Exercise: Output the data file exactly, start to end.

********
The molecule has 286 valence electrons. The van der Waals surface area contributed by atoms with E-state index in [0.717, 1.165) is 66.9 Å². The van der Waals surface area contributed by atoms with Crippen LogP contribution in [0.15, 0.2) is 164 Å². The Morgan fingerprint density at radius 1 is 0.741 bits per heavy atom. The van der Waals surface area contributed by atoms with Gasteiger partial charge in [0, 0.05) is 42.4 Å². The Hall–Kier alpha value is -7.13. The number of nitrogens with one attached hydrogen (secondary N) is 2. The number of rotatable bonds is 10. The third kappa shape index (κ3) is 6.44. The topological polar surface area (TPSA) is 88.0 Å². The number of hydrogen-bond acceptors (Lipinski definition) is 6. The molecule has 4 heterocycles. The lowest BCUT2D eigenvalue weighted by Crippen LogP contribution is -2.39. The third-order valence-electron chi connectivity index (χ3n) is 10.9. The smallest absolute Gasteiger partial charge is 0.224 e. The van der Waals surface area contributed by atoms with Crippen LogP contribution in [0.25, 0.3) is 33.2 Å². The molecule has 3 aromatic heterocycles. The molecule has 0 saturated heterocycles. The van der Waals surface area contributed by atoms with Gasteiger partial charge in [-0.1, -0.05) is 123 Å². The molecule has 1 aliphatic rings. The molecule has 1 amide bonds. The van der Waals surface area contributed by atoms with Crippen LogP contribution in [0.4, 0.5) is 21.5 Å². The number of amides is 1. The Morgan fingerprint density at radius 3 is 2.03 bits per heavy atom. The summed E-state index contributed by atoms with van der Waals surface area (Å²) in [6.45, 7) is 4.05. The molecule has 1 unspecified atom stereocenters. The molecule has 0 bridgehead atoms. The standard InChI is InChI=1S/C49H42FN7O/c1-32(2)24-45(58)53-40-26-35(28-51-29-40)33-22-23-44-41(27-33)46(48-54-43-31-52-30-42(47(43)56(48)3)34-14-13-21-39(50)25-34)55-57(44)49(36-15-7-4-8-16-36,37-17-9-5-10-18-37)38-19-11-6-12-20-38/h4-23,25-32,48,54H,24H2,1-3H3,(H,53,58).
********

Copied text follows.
The molecule has 286 valence electrons. The van der Waals surface area contributed by atoms with E-state index in [0.717, 1.165) is 66.9 Å². The van der Waals surface area contributed by atoms with Crippen LogP contribution in [0.15, 0.2) is 164 Å². The Morgan fingerprint density at radius 1 is 0.741 bits per heavy atom. The van der Waals surface area contributed by atoms with Gasteiger partial charge in [0, 0.05) is 42.4 Å². The Hall–Kier alpha value is -7.13. The number of nitrogens with one attached hydrogen (secondary N) is 2. The number of rotatable bonds is 10. The third kappa shape index (κ3) is 6.44. The topological polar surface area (TPSA) is 88.0 Å². The number of hydrogen-bond acceptors (Lipinski definition) is 6. The molecule has 4 heterocycles. The lowest BCUT2D eigenvalue weighted by Crippen LogP contribution is -2.39. The third-order valence-electron chi connectivity index (χ3n) is 10.9. The smallest absolute Gasteiger partial charge is 0.224 e. The van der Waals surface area contributed by atoms with Crippen LogP contribution in [0.25, 0.3) is 33.2 Å². The molecule has 3 aromatic heterocycles. The molecule has 0 saturated heterocycles. The van der Waals surface area contributed by atoms with Gasteiger partial charge in [-0.1, -0.05) is 123 Å². The molecule has 1 aliphatic rings. The molecule has 1 amide bonds. The van der Waals surface area contributed by atoms with Crippen LogP contribution in [0.4, 0.5) is 21.5 Å². The number of amides is 1. The Morgan fingerprint density at radius 3 is 2.03 bits per heavy atom. The summed E-state index contributed by atoms with van der Waals surface area (Å²) in [6.45, 7) is 4.05. The molecule has 1 unspecified atom stereocenters. The molecule has 0 bridgehead atoms. The standard InChI is InChI=1S/C49H42FN7O/c1-32(2)24-45(58)53-40-26-35(28-51-29-40)33-22-23-44-41(27-33)46(48-54-43-31-52-30-42(47(43)56(48)3)34-14-13-21-39(50)25-34)55-57(44)49(36-15-7-4-8-16-36,37-17-9-5-10-18-37)38-19-11-6-12-20-38/h4-23,25-32,48,54H,24H2,1-3H3,(H,53,58).